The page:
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2012/2013  BA-PCP2  Comparative Political Economy

English Title
Comparative Political Economy

Course information

Language English
Exam ECTS 7.5 ECTS
Type Mandatory
Level Bachelor
Duration One Quarter
Course period Spring
Time Table Please see course schedule at e-Campus
Study board
Study Board for BSc/MSc i International Business and Politics, BSc
Course coordinator
  • Hubert Buch-Hansen - Department for Business and Politics
Main Category of the Course
  • International Political Economy
Last updated on 24-01-2013
Learning objectives
On completion of the course the student should be able to:
  • Understand the key theoretical approaches to different models of capitalism and welfare state regimes in advanced industrialised economies.
  • Apply such theoretical approaches in synchronic and diachronic comparative analyses of different advanced industrialised economies, primarily through research from the student’s independent reading.
  • Explain the main trends and dynamics in the transformation of advanced industrial economies and welfare regimes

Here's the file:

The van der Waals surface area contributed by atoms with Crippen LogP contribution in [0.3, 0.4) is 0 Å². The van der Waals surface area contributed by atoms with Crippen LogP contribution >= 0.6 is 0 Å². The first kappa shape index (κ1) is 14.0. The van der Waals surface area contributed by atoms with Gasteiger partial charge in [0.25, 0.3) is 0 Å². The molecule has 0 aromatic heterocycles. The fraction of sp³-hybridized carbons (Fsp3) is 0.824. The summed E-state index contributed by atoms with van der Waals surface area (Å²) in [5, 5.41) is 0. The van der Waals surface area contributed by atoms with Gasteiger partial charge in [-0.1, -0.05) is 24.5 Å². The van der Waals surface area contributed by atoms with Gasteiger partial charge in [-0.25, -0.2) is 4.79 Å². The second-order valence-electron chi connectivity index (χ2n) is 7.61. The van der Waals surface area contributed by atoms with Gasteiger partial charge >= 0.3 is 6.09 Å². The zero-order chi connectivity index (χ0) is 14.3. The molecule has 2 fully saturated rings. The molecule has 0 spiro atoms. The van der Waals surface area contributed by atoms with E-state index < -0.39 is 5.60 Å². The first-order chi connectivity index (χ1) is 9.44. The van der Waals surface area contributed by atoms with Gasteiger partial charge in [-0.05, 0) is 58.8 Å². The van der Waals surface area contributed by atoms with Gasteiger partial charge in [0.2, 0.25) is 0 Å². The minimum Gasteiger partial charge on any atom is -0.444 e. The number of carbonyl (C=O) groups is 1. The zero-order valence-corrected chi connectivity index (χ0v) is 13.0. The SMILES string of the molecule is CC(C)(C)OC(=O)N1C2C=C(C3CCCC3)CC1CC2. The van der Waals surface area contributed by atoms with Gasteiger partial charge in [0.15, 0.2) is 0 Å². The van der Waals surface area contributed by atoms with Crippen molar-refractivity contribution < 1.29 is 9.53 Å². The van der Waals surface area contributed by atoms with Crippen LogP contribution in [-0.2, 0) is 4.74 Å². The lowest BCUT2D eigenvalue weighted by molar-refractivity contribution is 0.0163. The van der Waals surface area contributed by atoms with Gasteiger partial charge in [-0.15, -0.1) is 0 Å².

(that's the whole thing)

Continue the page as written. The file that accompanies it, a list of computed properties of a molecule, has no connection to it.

Comparative Political Economy:
Type of test Home Assignment
Marking scale 7-step scale
Second examiner Second internal examiner
Exam period April and August, The ordinary exam is in April. The re-exam is in August.
Aids Please, see the detailed regulations below
Duration Please, see the detailed regulations below
The exam is a home assignment (max. 10 standard pages) graded by teacher and a second internal examiner on the 7 point scale.

The re-examination is a four hour closed book exam.
Course content
The course covers the main theoretical approaches in the field of comparative political economy, including the ‘varieties of capitalism’ approach as well as constructivist and critical political economy theories. To assess the strengths and weaknesses of these theoretical approaches they are discussed in relation to concrete advanced industrialised economies. The course takes both a synchronic and a diachronic comparative perspective on national economic systems, and focuses for instance on how various external pressures upon such systems are mediated by domestic actors. The course also covers the transformation of the welfare state and different ways of classifying and comparing welfare regimes. Finally various concrete policy areas and topics of relevance to state-business relations are dealt with in a comparative perspective.
Teaching methods
Expected literature
Important: You must read the Essential Readings prior to the lectures in order to engage in discussions!
Last updated on 24-01-2013